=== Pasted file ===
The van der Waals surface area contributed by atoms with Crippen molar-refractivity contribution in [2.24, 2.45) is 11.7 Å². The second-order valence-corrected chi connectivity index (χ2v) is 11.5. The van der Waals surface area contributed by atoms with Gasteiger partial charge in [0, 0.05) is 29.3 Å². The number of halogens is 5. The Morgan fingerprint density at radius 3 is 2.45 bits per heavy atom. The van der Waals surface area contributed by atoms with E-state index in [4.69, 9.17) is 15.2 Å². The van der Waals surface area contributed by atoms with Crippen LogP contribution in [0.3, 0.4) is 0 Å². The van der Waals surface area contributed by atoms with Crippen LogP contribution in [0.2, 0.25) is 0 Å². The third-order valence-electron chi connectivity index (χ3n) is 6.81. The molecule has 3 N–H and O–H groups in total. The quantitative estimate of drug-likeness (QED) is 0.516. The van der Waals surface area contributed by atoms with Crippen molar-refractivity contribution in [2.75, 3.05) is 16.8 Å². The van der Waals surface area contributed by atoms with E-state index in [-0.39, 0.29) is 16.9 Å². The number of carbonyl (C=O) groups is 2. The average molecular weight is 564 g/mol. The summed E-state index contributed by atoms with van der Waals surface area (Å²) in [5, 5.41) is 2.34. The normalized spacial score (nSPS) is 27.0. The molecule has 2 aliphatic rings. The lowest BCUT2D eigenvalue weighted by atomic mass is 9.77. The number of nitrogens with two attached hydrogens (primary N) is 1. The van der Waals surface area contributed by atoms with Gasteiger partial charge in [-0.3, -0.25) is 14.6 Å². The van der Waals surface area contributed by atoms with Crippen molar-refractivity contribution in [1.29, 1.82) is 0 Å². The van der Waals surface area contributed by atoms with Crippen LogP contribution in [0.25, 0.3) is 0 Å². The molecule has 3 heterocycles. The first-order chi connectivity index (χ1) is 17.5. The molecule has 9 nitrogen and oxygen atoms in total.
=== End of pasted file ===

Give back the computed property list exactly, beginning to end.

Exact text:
The van der Waals surface area contributed by atoms with Crippen molar-refractivity contribution in [2.24, 2.45) is 11.7 Å². The second-order valence-corrected chi connectivity index (χ2v) is 11.5. The van der Waals surface area contributed by atoms with Gasteiger partial charge in [0, 0.05) is 29.3 Å². The number of halogens is 5. The Morgan fingerprint density at radius 3 is 2.45 bits per heavy atom. The van der Waals surface area contributed by atoms with E-state index in [4.69, 9.17) is 15.2 Å². The van der Waals surface area contributed by atoms with Crippen LogP contribution in [0.3, 0.4) is 0 Å². The van der Waals surface area contributed by atoms with Crippen LogP contribution in [0.2, 0.25) is 0 Å². The third-order valence-electron chi connectivity index (χ3n) is 6.81. The molecule has 3 N–H and O–H groups in total. The quantitative estimate of drug-likeness (QED) is 0.516. The van der Waals surface area contributed by atoms with Crippen molar-refractivity contribution in [2.75, 3.05) is 16.8 Å². The van der Waals surface area contributed by atoms with E-state index in [-0.39, 0.29) is 16.9 Å². The number of carbonyl (C=O) groups is 2. The average molecular weight is 564 g/mol. The summed E-state index contributed by atoms with van der Waals surface area (Å²) in [5, 5.41) is 2.34. The normalized spacial score (nSPS) is 27.0. The molecule has 2 aliphatic rings. The lowest BCUT2D eigenvalue weighted by atomic mass is 9.77. The number of nitrogens with two attached hydrogens (primary N) is 1. The van der Waals surface area contributed by atoms with Gasteiger partial charge in [-0.3, -0.25) is 14.6 Å². The van der Waals surface area contributed by atoms with Crippen molar-refractivity contribution in [1.29, 1.82) is 0 Å². The van der Waals surface area contributed by atoms with Crippen LogP contribution in [0.25, 0.3) is 0 Å². The molecule has 3 heterocycles. The first-order chi connectivity index (χ1) is 17.5. The molecule has 9 nitrogen and oxygen atoms in total.